Saturday, May 21, 2011

Roberto Bolaño - The Savage Detectives

New Year's Eve, 1975: Arturo Belano and Ulises Lima, poets and leaders of a movement they call visceral realism, leave Mexico City in a borrowed white Impala. Their mission: to track down the poet Cesárea Tinajero, who disappeared into the Sonora desert - and obscurity - decades before. But the detectives are themselves hunted men, and their search for the past will end in violence, flight, and permanent exile. In this dazzling novel, Roberto Bolaño tells the story of two modern-day Quixotes on a twenty-year, multi-continent, tragicomic quest through a darkening universe.

Comment: This book was recommended to me, it wasn't a conscious choice.
I was led to believe something about it, and then...
But first things first.
The book is divided in three parts, and parts 1 and 3 are continuous, chronologically speaking. The bigger part is the second one, but, to my POV isn't the most important one.
Let's say things that matter happen in parts 1 - where we meet the top main characters - and part 3 - where the mystery is solved. But the reader only reads the mystery solving after all that happened after that, not while it occurs.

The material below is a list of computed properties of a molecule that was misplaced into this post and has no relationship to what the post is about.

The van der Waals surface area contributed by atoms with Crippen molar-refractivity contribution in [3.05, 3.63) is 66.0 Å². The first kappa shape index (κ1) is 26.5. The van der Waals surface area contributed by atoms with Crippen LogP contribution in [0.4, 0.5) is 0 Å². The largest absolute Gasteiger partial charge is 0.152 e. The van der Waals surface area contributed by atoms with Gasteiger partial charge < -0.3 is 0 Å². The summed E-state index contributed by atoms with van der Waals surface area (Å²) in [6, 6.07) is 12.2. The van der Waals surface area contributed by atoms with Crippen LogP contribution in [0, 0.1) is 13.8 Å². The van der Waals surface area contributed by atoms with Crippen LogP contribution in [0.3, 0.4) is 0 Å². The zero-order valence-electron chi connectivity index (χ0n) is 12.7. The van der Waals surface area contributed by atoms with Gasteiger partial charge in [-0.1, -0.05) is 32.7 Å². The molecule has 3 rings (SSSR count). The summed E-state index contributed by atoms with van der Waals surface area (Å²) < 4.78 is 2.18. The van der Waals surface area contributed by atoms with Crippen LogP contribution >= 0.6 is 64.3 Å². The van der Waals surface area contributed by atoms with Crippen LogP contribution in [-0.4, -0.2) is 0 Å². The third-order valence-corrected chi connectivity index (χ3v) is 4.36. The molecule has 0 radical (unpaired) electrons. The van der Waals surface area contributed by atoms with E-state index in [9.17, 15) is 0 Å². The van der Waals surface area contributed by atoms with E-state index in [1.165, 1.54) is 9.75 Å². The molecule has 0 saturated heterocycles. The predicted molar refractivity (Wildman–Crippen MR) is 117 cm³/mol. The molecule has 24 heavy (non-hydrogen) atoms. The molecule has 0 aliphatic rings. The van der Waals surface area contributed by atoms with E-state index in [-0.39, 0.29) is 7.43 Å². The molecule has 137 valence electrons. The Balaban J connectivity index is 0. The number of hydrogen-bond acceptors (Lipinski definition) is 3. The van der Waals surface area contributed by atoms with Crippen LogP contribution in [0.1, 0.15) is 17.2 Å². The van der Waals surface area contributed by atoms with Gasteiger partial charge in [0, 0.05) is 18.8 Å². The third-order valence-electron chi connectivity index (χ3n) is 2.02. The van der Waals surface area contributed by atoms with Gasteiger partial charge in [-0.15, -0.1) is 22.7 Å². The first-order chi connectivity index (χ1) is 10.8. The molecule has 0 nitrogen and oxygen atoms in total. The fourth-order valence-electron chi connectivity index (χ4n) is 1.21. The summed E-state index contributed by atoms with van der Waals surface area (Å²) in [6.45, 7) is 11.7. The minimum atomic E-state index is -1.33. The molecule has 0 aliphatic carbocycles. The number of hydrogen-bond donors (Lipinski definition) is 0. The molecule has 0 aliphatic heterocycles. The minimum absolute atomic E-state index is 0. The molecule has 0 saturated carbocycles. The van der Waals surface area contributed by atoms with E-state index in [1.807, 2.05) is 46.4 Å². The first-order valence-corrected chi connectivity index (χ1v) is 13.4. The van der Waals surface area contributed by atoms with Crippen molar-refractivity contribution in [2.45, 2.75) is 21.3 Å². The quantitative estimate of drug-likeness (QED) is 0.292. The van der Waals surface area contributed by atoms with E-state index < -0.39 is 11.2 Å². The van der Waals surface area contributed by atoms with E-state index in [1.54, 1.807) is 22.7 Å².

To symplify: we get to see the character's lives before we know why they started living like that.
Complicated? I thought so too.

The whole book is about the searching for one latin-american poet, a woman no one knows where she went, and we only see it in the third part. I thought it was a bit anti-climatic considering all the fuss about it.

The book has lots of characters and almost all of them have a POV, which made things even more confusing. I confess I ended up only paying real attention to one or two of them. Their lives are full of poetry, cultural decisions Yep, lots of sex with lots of people.

In the end I didn't really enjoyed it that much. Sure, the cultural refelxion one can extract from the novel is interesting, but it's so populated with so many characters and POV's, that it gets distracting. To bad, because it started really interesting. I was just disaponted about the whole mess of things, too many things I think are unecessary...but the writing is fluid and the author had a talent to write things in a beautiful way, which is no surprise as he was a poet himself too.

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